CLEM allows fully hydrated and potentially live cell specimens to be examined by confocal or multiphoton microscopy, then subsequently prepared for examination for further imaging using electron microscopy. CLEM is applicable for both scanning electron microscopy (SEM) and transmission electron microscopy (TEM). 

This development of a CLEM workflow at Ohio State is a collaborative effort between CEMAS and CMIF. Creating a streamlined workflow capitalizes on the individual strengths of the two core facilities and sets the foundation for future collaborations. Sadie Potts, a Student Research Assistant at CMIF, is currently helping with building these workflows.

 “CMIF and CEMAS combined serve OSU’s Comprehensive Cancer Center Microscopy Shared Resource (MSR), funded by the National Institutes of Health, so it is very exciting to collaborate on this project together,” said Tonniges, senior research associate at CMIF. “We look forward to continuing our collaborations in the future.”

For more information about how microscopy services can positively impact your research, please reach out to CCC_Microscopy@osu.edu.

microscopy images of brain tissue showing overview and high magnification confocal microscopy images, a transmission electron microscopy image of the same location, and an overlay of those images.

Confocal and transmission electron microscopy of brain tissue imaged by CLEM technique. Image from S. Modla and K.J. Czymmek, Correlated Microscopy: a powerful tool for exploring neurological cells and tissues.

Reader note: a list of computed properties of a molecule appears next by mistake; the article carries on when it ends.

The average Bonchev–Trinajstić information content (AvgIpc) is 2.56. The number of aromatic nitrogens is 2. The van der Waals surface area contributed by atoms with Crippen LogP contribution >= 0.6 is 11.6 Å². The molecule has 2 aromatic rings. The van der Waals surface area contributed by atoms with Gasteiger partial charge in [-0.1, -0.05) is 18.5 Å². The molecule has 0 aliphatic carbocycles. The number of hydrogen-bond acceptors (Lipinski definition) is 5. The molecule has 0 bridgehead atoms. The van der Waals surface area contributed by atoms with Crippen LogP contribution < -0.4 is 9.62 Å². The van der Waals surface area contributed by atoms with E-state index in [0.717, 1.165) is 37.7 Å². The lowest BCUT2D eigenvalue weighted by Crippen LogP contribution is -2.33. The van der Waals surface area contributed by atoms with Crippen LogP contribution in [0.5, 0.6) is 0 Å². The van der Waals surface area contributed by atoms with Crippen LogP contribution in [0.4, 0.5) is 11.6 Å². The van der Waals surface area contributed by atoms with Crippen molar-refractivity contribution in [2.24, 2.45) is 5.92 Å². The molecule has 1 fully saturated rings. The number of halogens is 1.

Getting Started in Cryo-EM

Join us Dec. 14 to learn how you can use cryogenic-electron microscopy (cryo-EM) to accelerate your research. The Center for Electron Microscopy and Analysis (CEMAS) is hosting a “Getting Started with Cryo-EM” event where we connect the needs of biomedical researchers with what is possible using our advanced instrumentation. There will be a general overview covering the wide variety of cryo-EM applications followed by two sessions that highlight exciting work being carried out by our users. Informal lunch and CEMAS tours to follow.

Learn more and register 

CMIF wins Nikon Small World Prize!

Ticks are external parasites. They are widely distributed around the world, especially in warm, humid environment. Ticks live by sucking the blood as their nutrition. Because of their blood-ingesting diets and infections caused by pathogens, ticks act as vectors of many serious diseases that affect humans and other animals.  
Dr. Tong Zhang imaged this sample by taking the advantage of sample auto-fluorescence under different wavelengths with a 10x objective on a Nikon A1R Confocal Microscope at CMIF. There were 423 Z-direction images covering through a 211um thickness. Extended focus function re-built the 3D Z-stack images into a 2D image with 3D information. The microscope resonant scanner boosted the acquisition speed significantly.

This image had very fine details and striking looking. The auto-fluorescence revealed tick head’s anatomy and specially the mouth region with inverted-arrow-like structure. Ticks use this kind of structure to anchor them on animals. It is a good example of nature smart designs and illustrates how our live cell imaging system can be used for lower power large field imaging in addition to high-speed 3D imaging.


Tick Head
Tong Zhang, PhD and Paul Stoodley, PhD, Campus Microscopy & Imaging Facility (CMIF)
Winning the 7th Place in 2021 Nikon Small World Photomicrography Competition